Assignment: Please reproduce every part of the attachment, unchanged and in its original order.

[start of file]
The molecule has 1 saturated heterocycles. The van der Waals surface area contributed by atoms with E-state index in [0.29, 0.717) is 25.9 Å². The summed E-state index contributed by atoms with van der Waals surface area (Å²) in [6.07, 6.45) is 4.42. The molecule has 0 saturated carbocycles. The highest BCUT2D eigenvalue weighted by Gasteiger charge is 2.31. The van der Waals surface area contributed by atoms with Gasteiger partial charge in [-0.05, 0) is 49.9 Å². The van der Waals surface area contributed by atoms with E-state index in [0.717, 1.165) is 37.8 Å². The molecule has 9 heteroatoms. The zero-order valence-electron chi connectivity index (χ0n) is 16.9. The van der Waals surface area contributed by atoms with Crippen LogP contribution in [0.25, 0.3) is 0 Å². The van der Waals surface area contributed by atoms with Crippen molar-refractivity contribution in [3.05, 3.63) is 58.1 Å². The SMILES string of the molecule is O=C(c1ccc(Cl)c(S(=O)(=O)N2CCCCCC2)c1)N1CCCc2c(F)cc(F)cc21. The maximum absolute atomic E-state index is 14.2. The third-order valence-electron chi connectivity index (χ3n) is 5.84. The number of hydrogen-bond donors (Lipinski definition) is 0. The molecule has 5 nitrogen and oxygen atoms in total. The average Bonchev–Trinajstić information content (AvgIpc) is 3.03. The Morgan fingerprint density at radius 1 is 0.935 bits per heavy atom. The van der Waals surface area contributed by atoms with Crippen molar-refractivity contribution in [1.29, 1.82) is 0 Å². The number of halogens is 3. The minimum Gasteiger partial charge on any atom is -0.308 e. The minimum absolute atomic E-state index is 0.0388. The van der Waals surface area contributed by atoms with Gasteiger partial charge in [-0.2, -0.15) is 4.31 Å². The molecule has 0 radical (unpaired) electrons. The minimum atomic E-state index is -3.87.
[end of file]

The molecule has 1 saturated heterocycles. The van der Waals surface area contributed by atoms with E-state index in [0.29, 0.717) is 25.9 Å². The summed E-state index contributed by atoms with van der Waals surface area (Å²) in [6.07, 6.45) is 4.42. The molecule has 0 saturated carbocycles. The highest BCUT2D eigenvalue weighted by Gasteiger charge is 2.31. The van der Waals surface area contributed by atoms with Gasteiger partial charge in [-0.05, 0) is 49.9 Å². The van der Waals surface area contributed by atoms with E-state index in [0.717, 1.165) is 37.8 Å². The molecule has 9 heteroatoms. The zero-order valence-electron chi connectivity index (χ0n) is 16.9. The van der Waals surface area contributed by atoms with Crippen LogP contribution in [0.25, 0.3) is 0 Å². The van der Waals surface area contributed by atoms with Crippen molar-refractivity contribution in [3.05, 3.63) is 58.1 Å². The SMILES string of the molecule is O=C(c1ccc(Cl)c(S(=O)(=O)N2CCCCCC2)c1)N1CCCc2c(F)cc(F)cc21. The maximum absolute atomic E-state index is 14.2. The third-order valence-electron chi connectivity index (χ3n) is 5.84. The number of hydrogen-bond donors (Lipinski definition) is 0. The molecule has 5 nitrogen and oxygen atoms in total. The average Bonchev–Trinajstić information content (AvgIpc) is 3.03. The Morgan fingerprint density at radius 1 is 0.935 bits per heavy atom. The van der Waals surface area contributed by atoms with Crippen molar-refractivity contribution in [1.29, 1.82) is 0 Å². The number of halogens is 3. The minimum Gasteiger partial charge on any atom is -0.308 e. The minimum absolute atomic E-state index is 0.0388. The van der Waals surface area contributed by atoms with Gasteiger partial charge in [-0.2, -0.15) is 4.31 Å². The molecule has 0 radical (unpaired) electrons. The minimum atomic E-state index is -3.87.